Moe Norman is one of the best ball-strikers of all time. But that’s where the agreement ends on the subject of Moe.
Ever since Golf Digest introduced Moe to American golfers with a 1995 cover story, his swing has been debated more passionately than any other in the game. His swing also has been marketed more aggressively than any other in the past 15 years. Are those things connected?
The Tragic Story of Moe Norman, the Man
If you don’t know the Moe Norman story, it’s one of the most tragic in all of sports. What could his life have been like? What could he have accomplished? That’s the question we ask when we consider Moe Norman. For an introduction to the subject of Moe, take a look at this piece that ESPN aired in 2005.
And in this video, Lorne Rubenstein helps us frame the Moe Norman discussion:
The Conflicting Explanations of Moe Norman, the Golf Swing
It’s difficult to define the characteristics of Moe’s golf swing, because there are many Moe swings to consider. Do you look at Moe from the 1960s, when he was in his prime? That would be ideal, but there isn’t much video from that era. What about old Moe, when he was in his 60s and 70s? There’s oodles of video from those Moe years. But was it the “true” Moe swing, or a swing that was modified for a broader audience?
Regardless, there are elements that bridge the expanse of Moe Norman golf swings:
• Wide stance
• Grip: neutral left hand, strong right hand. Moe at times used both an overlapping and a 10-finger grip. Why? It’s a question that’s hotly debated.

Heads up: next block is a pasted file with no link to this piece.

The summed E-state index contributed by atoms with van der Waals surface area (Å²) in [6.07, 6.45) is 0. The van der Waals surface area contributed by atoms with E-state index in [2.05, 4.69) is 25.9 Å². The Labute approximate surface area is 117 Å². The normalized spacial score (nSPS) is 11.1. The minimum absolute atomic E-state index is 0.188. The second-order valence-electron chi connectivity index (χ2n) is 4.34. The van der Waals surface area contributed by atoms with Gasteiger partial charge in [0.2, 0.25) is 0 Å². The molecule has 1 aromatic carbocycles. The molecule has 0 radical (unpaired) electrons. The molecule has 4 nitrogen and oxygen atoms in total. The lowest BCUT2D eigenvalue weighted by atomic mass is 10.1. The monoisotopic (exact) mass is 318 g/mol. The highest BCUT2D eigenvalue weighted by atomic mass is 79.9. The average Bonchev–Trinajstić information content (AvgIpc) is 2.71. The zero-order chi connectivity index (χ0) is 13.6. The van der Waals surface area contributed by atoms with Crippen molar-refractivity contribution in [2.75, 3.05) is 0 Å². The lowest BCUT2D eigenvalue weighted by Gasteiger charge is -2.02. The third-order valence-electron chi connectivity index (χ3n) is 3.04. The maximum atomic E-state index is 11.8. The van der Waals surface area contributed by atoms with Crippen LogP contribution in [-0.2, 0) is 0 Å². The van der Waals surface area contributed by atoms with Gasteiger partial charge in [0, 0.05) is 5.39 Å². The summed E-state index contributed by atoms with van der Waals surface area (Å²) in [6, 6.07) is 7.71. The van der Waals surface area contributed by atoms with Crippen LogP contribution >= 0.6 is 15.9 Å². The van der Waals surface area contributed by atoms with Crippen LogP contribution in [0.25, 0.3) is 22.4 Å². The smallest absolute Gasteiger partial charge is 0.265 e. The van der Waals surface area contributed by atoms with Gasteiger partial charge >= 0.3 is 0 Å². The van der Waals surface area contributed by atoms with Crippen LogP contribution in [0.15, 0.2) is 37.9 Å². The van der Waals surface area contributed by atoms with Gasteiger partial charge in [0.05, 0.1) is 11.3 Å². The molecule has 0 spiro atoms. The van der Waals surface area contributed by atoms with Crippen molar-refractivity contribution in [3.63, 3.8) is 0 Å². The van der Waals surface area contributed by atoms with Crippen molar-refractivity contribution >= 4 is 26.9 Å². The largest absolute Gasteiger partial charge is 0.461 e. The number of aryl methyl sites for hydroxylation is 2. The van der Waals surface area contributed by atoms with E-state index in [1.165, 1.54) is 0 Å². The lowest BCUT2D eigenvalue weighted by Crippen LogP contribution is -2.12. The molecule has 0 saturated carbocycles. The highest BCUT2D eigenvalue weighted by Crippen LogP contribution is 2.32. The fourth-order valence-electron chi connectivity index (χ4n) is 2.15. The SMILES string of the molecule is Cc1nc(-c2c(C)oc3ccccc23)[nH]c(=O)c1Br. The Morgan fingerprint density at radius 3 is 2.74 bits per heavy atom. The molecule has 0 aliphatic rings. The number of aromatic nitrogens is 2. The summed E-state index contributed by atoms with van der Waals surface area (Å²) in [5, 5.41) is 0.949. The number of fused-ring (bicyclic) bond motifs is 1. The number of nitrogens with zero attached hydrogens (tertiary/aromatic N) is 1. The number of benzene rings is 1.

• Sets up with his head behind the ball
• Sets the club further away from the ball at address than is standard
• He’s underneath the plane in his backswing
• Substantial lateral move in the downswing
• Head moves forward in downswing
• Maintained his spine angle for the entire swing
• Backswing plane is lower than the downswing plane, like Bruce Lietzke but at less-upright angle. (It’s often said that Moe Norman had a one-plane swing. That point is challenged in this Somax analysis of Moe’s swing.)
If you’d like to get a glimpse of the Moe Norman debate, take a look at this 21-page Moe Norman thread at the AdvancedBallstriking.com forum. There’s great insight from John “Lag” Erickson into Moe Norman in this forum thread (Erickson is “lagpressure” in the forum.) Erickson writes:
Moe may have been best ball-striker of all time BUT lets not owe it 100% all to his technique and a mold for others to use. He was a self professed ball beater and, from what I can tell, some sort of savant. Probably beat more balls in his life than any 2 PGA pro’s put together and had the hands/calluses to show it. With no preconceived ideas/concepts or teachings of a golf swing, he tinkered tons with his swing and found what worked for him and then mastered that.
The Lesson We Should Take From Moe Norman and His Swing
I think Erickson’s statement “he tinkered tons with his swing and found what worked for him and then mastered that,” is the lesson we should learn from Moe Norman.
Compare Moe Norman’s Golf Swing To
• Bruce Lietzke (backswing plane is lower than the downswing plane)
• Doug Sanders (wide stance, short backswing)
• Allen Doyle, Chi Chi Rodriguez (distance from body to the ball)
• Ben Hogan, Bobby Jones (inside takeaway, lifting of the left heel during the backswing)
Moe Norman Video Vault
Moe Norman, face on, driver
Moe Norman, face on, slow motion
Moe Norman, down the line, slow motion
Moe Norman’s explanation of why he set the club so far behind the ball at address:
Moe Norman conducting a clinic: